QCOSS cost of living report – special edition: The cost of living and age pensioner households, issue 1 2013

  • Empty wallet in the hands of an elderly man
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The rising cost of living has become a common topic of conversation as it undoubtedly impacts on many Australians. However much of the debate on this topic fails to acknowledge
it is low-income households – those experiencing poverty and disadvantage – who are most impacted by rises in the cost of goods and services.

Queenslanders relying on the age pension and other government supports are another group who are significantly impacted by cost-of-living pressures. In 2009-10 there were more than
two million Australians receiving the age pension. While some pensioners have access to superannuation or other income sources to supplement the age pension, many rely solely on
the age pension as their primary source of household income, regardless of whether they rent or own their own home.

This report examines the capacity of four example pensioner households to meet a basic standard of living. The report uses publicly available data to estimate the basic income and expenditure for these four households.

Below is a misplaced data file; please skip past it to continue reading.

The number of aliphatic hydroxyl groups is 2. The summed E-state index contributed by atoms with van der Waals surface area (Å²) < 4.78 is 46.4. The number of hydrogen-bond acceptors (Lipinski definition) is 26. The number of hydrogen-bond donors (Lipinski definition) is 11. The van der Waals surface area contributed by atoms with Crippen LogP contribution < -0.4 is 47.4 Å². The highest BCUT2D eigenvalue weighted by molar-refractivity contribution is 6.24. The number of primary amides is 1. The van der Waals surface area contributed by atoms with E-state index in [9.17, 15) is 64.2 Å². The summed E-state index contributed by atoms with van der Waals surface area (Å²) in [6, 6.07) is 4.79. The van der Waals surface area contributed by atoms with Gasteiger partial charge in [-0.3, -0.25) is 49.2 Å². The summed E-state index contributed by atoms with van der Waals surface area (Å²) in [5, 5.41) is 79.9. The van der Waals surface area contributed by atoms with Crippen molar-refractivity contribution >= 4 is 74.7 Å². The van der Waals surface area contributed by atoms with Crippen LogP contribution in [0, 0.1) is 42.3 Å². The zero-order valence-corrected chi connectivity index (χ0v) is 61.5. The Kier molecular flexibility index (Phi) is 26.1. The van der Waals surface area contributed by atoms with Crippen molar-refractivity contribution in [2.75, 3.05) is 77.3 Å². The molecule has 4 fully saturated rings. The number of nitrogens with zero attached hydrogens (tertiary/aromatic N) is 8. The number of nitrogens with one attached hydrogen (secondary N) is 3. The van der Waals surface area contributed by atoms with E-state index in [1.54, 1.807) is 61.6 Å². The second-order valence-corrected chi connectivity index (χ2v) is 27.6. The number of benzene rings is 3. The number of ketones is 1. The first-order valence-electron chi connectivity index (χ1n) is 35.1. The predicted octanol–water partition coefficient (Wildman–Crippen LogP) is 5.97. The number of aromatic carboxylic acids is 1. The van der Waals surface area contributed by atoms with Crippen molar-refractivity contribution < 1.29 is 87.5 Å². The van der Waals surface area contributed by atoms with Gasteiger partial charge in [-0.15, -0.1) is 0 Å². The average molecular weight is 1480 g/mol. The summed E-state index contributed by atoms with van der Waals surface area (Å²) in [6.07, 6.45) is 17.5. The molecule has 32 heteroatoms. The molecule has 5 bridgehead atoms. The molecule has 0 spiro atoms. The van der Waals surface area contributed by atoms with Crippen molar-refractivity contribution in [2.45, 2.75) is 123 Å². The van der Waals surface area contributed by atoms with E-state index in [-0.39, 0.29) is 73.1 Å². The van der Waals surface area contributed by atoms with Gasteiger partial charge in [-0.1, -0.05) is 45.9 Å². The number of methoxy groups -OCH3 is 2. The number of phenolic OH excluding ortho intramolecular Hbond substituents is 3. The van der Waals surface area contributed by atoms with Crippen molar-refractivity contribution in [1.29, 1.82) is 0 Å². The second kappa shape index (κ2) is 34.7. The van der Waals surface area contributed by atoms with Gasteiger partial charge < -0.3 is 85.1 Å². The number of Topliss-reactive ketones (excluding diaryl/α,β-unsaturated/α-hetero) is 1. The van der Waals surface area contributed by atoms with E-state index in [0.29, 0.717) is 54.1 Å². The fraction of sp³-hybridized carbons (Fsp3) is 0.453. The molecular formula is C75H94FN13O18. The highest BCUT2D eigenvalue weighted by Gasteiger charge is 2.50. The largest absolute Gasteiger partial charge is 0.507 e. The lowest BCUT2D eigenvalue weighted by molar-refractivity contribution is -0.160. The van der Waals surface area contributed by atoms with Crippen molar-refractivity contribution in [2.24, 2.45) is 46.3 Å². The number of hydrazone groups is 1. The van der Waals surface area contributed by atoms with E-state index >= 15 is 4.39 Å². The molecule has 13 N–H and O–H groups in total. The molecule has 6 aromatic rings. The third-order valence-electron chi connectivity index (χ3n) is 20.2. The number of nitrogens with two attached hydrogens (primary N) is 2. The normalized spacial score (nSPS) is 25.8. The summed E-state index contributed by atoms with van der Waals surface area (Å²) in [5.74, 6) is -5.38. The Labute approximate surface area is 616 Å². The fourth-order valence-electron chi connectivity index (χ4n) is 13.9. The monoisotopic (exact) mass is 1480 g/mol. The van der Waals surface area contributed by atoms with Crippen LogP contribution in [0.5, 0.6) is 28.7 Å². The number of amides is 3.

This report shows that housing costs have a significant impact on the capacity of pensioners to meet a basic standard of living. In particular, the research shows that pensioners living in
private rental properties in the Brisbane area cannot meet the costs associated with a basic standard of living. It is argued that pensioners in this situation have to make compromises
about their housing, transport or other living expenses, which may undermine their capacity to lead a quality life.

Queensland’s population is ageing rapidly, with projections suggesting that the number of people aged 65 to 84 will more than double from 491,000 in 2010 to 1.3 million by 2050,
putting additional pressures on social services and other supports. Currently older women are overrepresented as age pension recipients and are more likely to receive the maximum rate.
This might be because women find it more difficult to accumulate superannuation through either compulsory or voluntary contributions. Single women are also reportedly overrepresented as pension recipients, being nearly double the number of single men receiving pensions.

This report calls for urgent action to address the significant costs associated with the provision of housing for Queenslanders who are dependent on the age pension for survival.

Read the full report here.